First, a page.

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Amarinder plays a captain's innings
Amarinder, who had emerged as the giant killer even during the 2014 Lok Sabha elections, when he had defeated top BJP leader and now Union Finance Minister Arun Jaitley, has almost single handedly won the Assembly elections due to his aura and grassroots public support. It was well known that while he enjoyed the support of Congress chief Sonia Gandhi, her son Rahul Gandhi was not favourably inclined towards him.
The attitude of the party high command towards him was evident in the way the Congress shied away from declaring Amarinder as its chief ministerial candidate in Punjab. On the other hand, the party had rushed in to declare former Delhi chief minister Sheila Dixit as its chief ministerial candidate for Uttar Pradesh before its alliance with the Samajwadi Party.
Amarinder was also made to sit out at the party headquarters in Delhi for over a month to get the list of party candidates cleared. Even as the nominations had opened for the elections, the leadership had not finalised names of its candidates in 40 of the 117 Assembly constituencies. Some of the candidates recommended by Amarinder were denied ticket in favour of his rivals within the party.
Rahul Gandhi did address about half
a dozen election rallies in Punjab but most of the party candidates in the state were not inclined to host him. They were doubtful if his presence would in any way enhance their prospects.
The late induction of former BJP MP Navjot Singh Sidhu did help the party in getting support in the Majha area and was a morale booster in the state. His virulent attack on the Akalis, who were facing several serious charges, struck a chord with the electorate. His induction was perhaps one of the reasons why the Congress had not declared Amarinder as chief ministerial candidate.
While there was never any doubt that Amarinder would lead the government, the induction of Navjot and his thumping victory has given a fillip to the speculation that the party high command would press for his inclusion as deputy chief minister.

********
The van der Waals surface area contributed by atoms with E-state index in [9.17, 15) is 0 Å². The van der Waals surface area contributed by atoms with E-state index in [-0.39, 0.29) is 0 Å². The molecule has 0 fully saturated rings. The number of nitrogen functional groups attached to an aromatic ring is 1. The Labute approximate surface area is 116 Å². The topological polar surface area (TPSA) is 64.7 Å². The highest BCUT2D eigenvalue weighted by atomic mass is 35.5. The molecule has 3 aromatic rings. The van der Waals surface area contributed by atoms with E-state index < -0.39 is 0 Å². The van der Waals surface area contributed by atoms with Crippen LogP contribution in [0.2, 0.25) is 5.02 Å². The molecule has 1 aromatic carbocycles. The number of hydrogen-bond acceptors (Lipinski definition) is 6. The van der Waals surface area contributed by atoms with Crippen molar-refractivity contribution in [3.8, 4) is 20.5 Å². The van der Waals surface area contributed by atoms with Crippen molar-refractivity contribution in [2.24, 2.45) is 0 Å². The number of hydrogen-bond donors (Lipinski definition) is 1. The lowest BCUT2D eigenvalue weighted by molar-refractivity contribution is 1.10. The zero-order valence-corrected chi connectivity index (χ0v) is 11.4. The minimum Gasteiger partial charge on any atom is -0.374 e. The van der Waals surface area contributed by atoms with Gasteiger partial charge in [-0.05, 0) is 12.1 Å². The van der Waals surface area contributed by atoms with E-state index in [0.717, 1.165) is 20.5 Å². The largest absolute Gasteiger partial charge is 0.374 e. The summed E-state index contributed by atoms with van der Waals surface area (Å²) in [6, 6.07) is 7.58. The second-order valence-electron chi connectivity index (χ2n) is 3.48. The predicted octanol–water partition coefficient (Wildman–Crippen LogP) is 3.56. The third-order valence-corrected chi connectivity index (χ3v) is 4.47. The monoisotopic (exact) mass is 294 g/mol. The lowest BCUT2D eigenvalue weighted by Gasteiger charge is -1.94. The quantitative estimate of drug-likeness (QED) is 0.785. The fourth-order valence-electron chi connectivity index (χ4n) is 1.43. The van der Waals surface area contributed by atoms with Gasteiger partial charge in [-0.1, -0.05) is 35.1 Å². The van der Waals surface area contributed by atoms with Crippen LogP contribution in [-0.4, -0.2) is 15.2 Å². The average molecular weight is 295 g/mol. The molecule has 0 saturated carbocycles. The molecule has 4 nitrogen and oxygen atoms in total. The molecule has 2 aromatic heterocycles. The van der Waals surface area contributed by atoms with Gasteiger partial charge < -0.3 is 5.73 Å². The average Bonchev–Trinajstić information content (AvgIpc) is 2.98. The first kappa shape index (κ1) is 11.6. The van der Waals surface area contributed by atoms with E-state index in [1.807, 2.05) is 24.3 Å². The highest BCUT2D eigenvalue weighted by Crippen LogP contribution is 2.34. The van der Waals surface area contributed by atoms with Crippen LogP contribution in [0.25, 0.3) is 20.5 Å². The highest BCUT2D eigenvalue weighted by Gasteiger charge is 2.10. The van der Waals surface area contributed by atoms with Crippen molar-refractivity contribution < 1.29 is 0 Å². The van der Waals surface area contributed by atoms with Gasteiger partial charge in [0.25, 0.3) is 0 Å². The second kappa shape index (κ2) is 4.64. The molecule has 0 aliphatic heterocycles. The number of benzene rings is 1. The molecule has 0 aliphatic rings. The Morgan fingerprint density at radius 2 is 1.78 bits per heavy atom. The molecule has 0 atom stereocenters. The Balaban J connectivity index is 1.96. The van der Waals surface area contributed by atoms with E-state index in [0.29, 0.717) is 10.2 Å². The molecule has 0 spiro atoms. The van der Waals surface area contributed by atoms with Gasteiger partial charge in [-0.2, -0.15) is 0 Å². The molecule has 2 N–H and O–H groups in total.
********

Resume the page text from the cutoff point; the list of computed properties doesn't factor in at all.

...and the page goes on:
But while Amarinder cannot be denied credit for the victory, interestingly, it is the Shiromani Akali Dal (SAD) which has contributed to the win. It was clear from the very beginning that the AAP would benefit from the anti-incumbency votes against the SAD. It implied that the AAP would gain proportionately to the losses suffered by the Akalis. Thus, the poorer the SAD performed, the better it was for the AAP, as it would eat into the anti-incumbency vote.
The SAD, much to the delight of the Congress, performed better than what most, including the AAP, were expecting. This definitely improved the tally of the Congress. However, it was no surprise given the fact that both the Congress and the SAD have solid vote banks and have never garnered less than 30% votes even when they were defeated. When the Congress was defeated in the previous Assembly elections in 2012, it had polled 39.92% votes and had won 46 seats.
As regards the AAP, the defeat of the party which was projected to win by at least two exit/opinion polls, it would be a difficult task for it to keep its ambitions afloat for a national alternative. Together with its poor performance in Goa, the party now seems confined only to Delhi.
But Amarinder needs to be thankful to the AAP leadership, too, for their contribution to his victory. The party, which had been openly flaunting arrogance of power and wanting to win elections in Punjab in the name of its supremo Arvind Kejriwal, made a series of serious mistakes which culminated in its defeat.
Sitting pretty after winning all its four Lok Sabha seats from Punjab, the party lost direction and stumbled from one blunder to another. Within a year of the Lok Sabha elections, two of its four MPs rebelled. Dharamvira Gandhi and Harinder Singh Khalsa, the two MPs, never participated in any party programme and kept themselves away from election campaign. The two were long ago suspended by the party.
In another major blunder, the party suspended and later threw out its convenor Sucha Singh Chhotepur, who was one of the strongest pillars of the party in the state, on trumped up charges of corruption. He was accused of collecting funds without the knowledge of the party. Chhotepur was regarded as a respected leader and his exit was seen as another instance of "directives from Delhi.”
Part of the reason to oust him was his objection to the powers given to "outsiders” to select candidates. The choice of candidates in several constituencies also came under a shadow and old party workers were ignored to favour the rich and the influential. Some even with dubious reputation and leanings towards militancy were given party tickets.
One of the major factors that has gone against AAP was its failure to project a chief ministerial candidate. Some top party leaders indicated that even Delhi chief minister Arvind Kejriwal may shift to Punjab. This evidently did not go down well with the voters.
The other prospective candidate for the post, Bhagwant Mann, too did not enjoy respect even though he is a popular comedian and has the ability to attract crowds. The defeat in the state is a setback for the party which was eyeing Gujarat, where the Assembly elections are due later this year, on its way to power in Delhi in 2019.
(The writer is a senior journalist based in Chandigarh)